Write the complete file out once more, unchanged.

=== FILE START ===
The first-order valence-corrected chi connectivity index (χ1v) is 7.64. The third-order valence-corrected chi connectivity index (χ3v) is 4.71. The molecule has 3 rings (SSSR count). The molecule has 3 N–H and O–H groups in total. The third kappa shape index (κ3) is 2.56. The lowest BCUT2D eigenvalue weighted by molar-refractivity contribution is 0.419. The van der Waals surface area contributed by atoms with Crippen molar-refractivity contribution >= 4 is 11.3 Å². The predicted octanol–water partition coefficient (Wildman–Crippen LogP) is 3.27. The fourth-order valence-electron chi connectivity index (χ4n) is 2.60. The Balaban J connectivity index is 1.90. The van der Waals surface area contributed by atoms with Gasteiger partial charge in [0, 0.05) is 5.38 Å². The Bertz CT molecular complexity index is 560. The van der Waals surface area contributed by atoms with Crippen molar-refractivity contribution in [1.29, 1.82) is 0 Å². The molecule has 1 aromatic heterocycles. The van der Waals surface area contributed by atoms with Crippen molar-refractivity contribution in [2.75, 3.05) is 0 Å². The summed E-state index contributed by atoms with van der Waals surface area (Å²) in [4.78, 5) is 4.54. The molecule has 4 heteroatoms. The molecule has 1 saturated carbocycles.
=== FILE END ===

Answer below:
The first-order valence-corrected chi connectivity index (χ1v) is 7.64. The third-order valence-corrected chi connectivity index (χ3v) is 4.71. The molecule has 3 rings (SSSR count). The molecule has 3 N–H and O–H groups in total. The third kappa shape index (κ3) is 2.56. The lowest BCUT2D eigenvalue weighted by molar-refractivity contribution is 0.419. The van der Waals surface area contributed by atoms with Crippen molar-refractivity contribution >= 4 is 11.3 Å². The predicted octanol–water partition coefficient (Wildman–Crippen LogP) is 3.27. The fourth-order valence-electron chi connectivity index (χ4n) is 2.60. The Balaban J connectivity index is 1.90. The van der Waals surface area contributed by atoms with Gasteiger partial charge in [0, 0.05) is 5.38 Å². The Bertz CT molecular complexity index is 560. The van der Waals surface area contributed by atoms with Crippen molar-refractivity contribution in [1.29, 1.82) is 0 Å². The molecule has 1 aromatic heterocycles. The van der Waals surface area contributed by atoms with Crippen molar-refractivity contribution in [2.75, 3.05) is 0 Å². The summed E-state index contributed by atoms with van der Waals surface area (Å²) in [4.78, 5) is 4.54. The molecule has 4 heteroatoms. The molecule has 1 saturated carbocycles.